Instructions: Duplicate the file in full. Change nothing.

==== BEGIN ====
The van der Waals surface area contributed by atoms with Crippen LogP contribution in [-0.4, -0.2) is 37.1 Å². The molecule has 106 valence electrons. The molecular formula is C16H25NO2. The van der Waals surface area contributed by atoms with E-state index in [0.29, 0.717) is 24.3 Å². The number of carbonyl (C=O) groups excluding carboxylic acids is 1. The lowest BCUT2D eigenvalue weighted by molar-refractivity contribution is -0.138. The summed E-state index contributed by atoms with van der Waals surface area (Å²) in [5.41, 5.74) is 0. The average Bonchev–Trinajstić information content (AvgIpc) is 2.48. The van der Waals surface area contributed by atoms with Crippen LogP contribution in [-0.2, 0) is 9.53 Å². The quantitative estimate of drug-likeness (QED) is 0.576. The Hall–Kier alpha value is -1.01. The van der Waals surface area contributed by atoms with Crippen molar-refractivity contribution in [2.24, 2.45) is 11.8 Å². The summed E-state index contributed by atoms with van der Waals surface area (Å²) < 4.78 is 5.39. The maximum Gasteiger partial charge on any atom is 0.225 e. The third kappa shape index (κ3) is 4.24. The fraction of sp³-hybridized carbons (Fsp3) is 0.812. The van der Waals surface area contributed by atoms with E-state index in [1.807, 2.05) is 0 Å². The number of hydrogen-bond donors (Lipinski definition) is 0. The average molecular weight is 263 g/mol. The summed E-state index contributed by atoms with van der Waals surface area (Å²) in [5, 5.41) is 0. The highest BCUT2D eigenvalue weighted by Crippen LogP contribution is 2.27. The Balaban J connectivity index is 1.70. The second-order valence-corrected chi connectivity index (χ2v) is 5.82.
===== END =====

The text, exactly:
The van der Waals surface area contributed by atoms with Crippen LogP contribution in [-0.4, -0.2) is 37.1 Å². The molecule has 106 valence electrons. The molecular formula is C16H25NO2. The van der Waals surface area contributed by atoms with E-state index in [0.29, 0.717) is 24.3 Å². The number of carbonyl (C=O) groups excluding carboxylic acids is 1. The lowest BCUT2D eigenvalue weighted by molar-refractivity contribution is -0.138. The summed E-state index contributed by atoms with van der Waals surface area (Å²) in [5.41, 5.74) is 0. The average Bonchev–Trinajstić information content (AvgIpc) is 2.48. The van der Waals surface area contributed by atoms with Crippen LogP contribution in [-0.2, 0) is 9.53 Å². The quantitative estimate of drug-likeness (QED) is 0.576. The Hall–Kier alpha value is -1.01. The van der Waals surface area contributed by atoms with Crippen molar-refractivity contribution in [2.24, 2.45) is 11.8 Å². The summed E-state index contributed by atoms with van der Waals surface area (Å²) < 4.78 is 5.39. The maximum Gasteiger partial charge on any atom is 0.225 e. The third kappa shape index (κ3) is 4.24. The fraction of sp³-hybridized carbons (Fsp3) is 0.812. The van der Waals surface area contributed by atoms with E-state index in [1.807, 2.05) is 0 Å². The number of hydrogen-bond donors (Lipinski definition) is 0. The average molecular weight is 263 g/mol. The summed E-state index contributed by atoms with van der Waals surface area (Å²) in [5, 5.41) is 0. The highest BCUT2D eigenvalue weighted by Crippen LogP contribution is 2.27. The Balaban J connectivity index is 1.70. The second-order valence-corrected chi connectivity index (χ2v) is 5.82.